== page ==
I'm writing this too late at night. October 2nd caught me by surprise this year. I guess that's a good thing. I have always tried to recognize the day by doing something I consider to be "life affirming," so that I celebrate the life of the beautiful soul who was my big sister rather than wallowing in the ugliness of how she died.

Today is also Gandhi's birthday. I like that. I like that the anniversary of my generous, passionate, compassionate, intelligent, thoughtful, peace-loving sister's death is the birthday of someone who stood for peace and non-violence.

I was going to go to bed early tonight and then I realized that it was October 2nd and I suddenly had to write this. Why it couldn't wait until morning, I don't know. It's 3:00 am. I'm not going to re-read it. I'm just going to post it and hope that it honors my sister as it is meant to. Maybe I'll fix it in the morning. But for some reason I need to post it before I go to sleep.

I miss you Carole. I love you. You were the best sister anyone could have had.


Melli said...

Awwwwwwww Raven... that is sO sweet... and it does honor her JUST the way you meant it to! I bet this was the beginning of your fear of the outside world... no? No wonder! How sad it is to lose the one person you really really felt close to, and in such a horrible way. She sounds like she was just the best big sister ever! I'm so sorry...

Raven said...

hi melli - it wasn't the beginning. According to therapists my I have two levels of agoraphobia. One that began when I was molested in childhood and sort of held at the a level where I could still function and go out and do things and a second which came in response to my sister's murder and a bunch of other things which happened in the space of 4 years. On the petty end I lost a job I had had for a long time and loved. I also started remembering the sexual abuse, I became estranged from my brother. My mother, who had already been sick for a long time became increasingly ill, she and my father both died two years after Carole. I attended the murder trial in Poughkeepsie. What finally finished me off was injuring my legs. That added a physical level to the anxiety that I just have not ever really overcome. Wow. Long response. Sorry. At some point - if I ever go back to the alphabet backwards. (when politics is behind us probably), I will write about agoraphobia.

Akelamalu said...

How tragic! It's bad enough to lose a loved one but to have them murdered is inconceivable. My thoughts are with you and Carole of course. x

Dianne said...

I remember that feeling of walking under water very vividly! Shock I suppose. And being personally reminded of how fragile the world is becomes a weight to heavy to bear.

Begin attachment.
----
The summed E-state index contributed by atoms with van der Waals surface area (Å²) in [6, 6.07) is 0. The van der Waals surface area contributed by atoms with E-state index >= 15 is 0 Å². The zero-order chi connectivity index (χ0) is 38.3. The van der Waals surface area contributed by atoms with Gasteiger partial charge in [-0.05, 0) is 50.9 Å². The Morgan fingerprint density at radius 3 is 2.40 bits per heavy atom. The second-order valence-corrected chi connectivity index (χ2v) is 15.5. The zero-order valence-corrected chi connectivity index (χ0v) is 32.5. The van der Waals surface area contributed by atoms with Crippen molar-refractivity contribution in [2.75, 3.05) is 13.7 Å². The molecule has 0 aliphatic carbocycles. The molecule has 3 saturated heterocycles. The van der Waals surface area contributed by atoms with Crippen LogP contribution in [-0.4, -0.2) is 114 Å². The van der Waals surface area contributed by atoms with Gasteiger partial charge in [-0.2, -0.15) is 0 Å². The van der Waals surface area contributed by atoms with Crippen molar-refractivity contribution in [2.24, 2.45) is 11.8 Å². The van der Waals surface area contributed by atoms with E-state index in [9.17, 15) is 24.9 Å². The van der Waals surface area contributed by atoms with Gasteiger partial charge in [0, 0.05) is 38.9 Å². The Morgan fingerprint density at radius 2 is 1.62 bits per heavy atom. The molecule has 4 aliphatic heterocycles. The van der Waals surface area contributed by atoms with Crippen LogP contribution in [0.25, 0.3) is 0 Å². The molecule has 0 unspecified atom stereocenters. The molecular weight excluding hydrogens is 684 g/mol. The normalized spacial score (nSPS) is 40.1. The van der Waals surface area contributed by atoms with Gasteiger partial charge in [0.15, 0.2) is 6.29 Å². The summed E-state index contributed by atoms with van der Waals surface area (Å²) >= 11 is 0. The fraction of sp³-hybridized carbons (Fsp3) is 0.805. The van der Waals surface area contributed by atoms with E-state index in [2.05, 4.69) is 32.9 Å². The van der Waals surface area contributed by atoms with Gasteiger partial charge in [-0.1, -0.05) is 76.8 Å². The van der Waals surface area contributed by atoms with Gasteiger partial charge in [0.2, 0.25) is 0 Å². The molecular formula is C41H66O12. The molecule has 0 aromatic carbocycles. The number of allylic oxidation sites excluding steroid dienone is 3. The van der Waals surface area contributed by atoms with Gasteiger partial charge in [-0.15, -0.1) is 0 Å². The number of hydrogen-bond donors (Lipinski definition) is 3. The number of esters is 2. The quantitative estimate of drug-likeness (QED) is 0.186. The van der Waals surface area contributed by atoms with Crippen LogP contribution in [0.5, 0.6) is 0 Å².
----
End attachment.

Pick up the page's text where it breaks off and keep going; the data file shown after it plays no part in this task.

When my sister died I had the same feeling of wanting to tell everyone. Years later my son, at a very wise 17, said he thought it was because we wanted everyone to know she had been here. And that she was NOT defined by her death. Imagine that - at 17 :)

And here you have told us all that Carole is. She was NOT defined by her death but by all she was and all she meant to you and her children and all who loved her.

Each time I think you can't possibly impress me more or make me more humbled by your talent you do exactly that.

Be at peace and joy Raven. I truly believe that Carole is on her other journey and we will all bump into each other one of these worlds :)

gabrielle said...

Deeply touched by your tribute to Carole. I do believe the best of her lives on through you and her children.
Also I appreciate your breaking the silence about the past. We have very similar histories.

San said...

Wow, Carole was such a beautiful, loving person. You deserved every drop of love and faith she poured into you. I cannot imagine the searing pain of losing a dear one in such an irrational, violent way.

Your tribute to Carole is perfect. I believe she somehow knows your words and is all the more radiant (in whatever corner of the Universe she is lighting now) for that knowledge.

Raven, you are a willing contributor to that light.

Kim said...

Through all I've read about Carol and through meeting you and her daughter, Diana, I feel as though I sort of know her a little...and if you and Diana are both products of her, she was indeed an awesome person!

Diana said...

I remember thinking how insensitive it was for tv stations to be playing shows and commercials that had mothers in them.

I love you and appreciate everything that you are.

Carletta said...

Raven - this is beautiful! I cried before I could finish and then I read Dianne's comment and cried a little more. I hope you both are somehow comforted.
Time passes quickly and twenty years go by.(My youngest brother died 24 years ago.)It makes no difference the time - it still and always will hurt.Like Dianne says one of these worlds we'll all be together.

SMM said...

Raven, I can;t even begin to think how painful it must have been for all of you, and I can still feel the pain as you wrote this.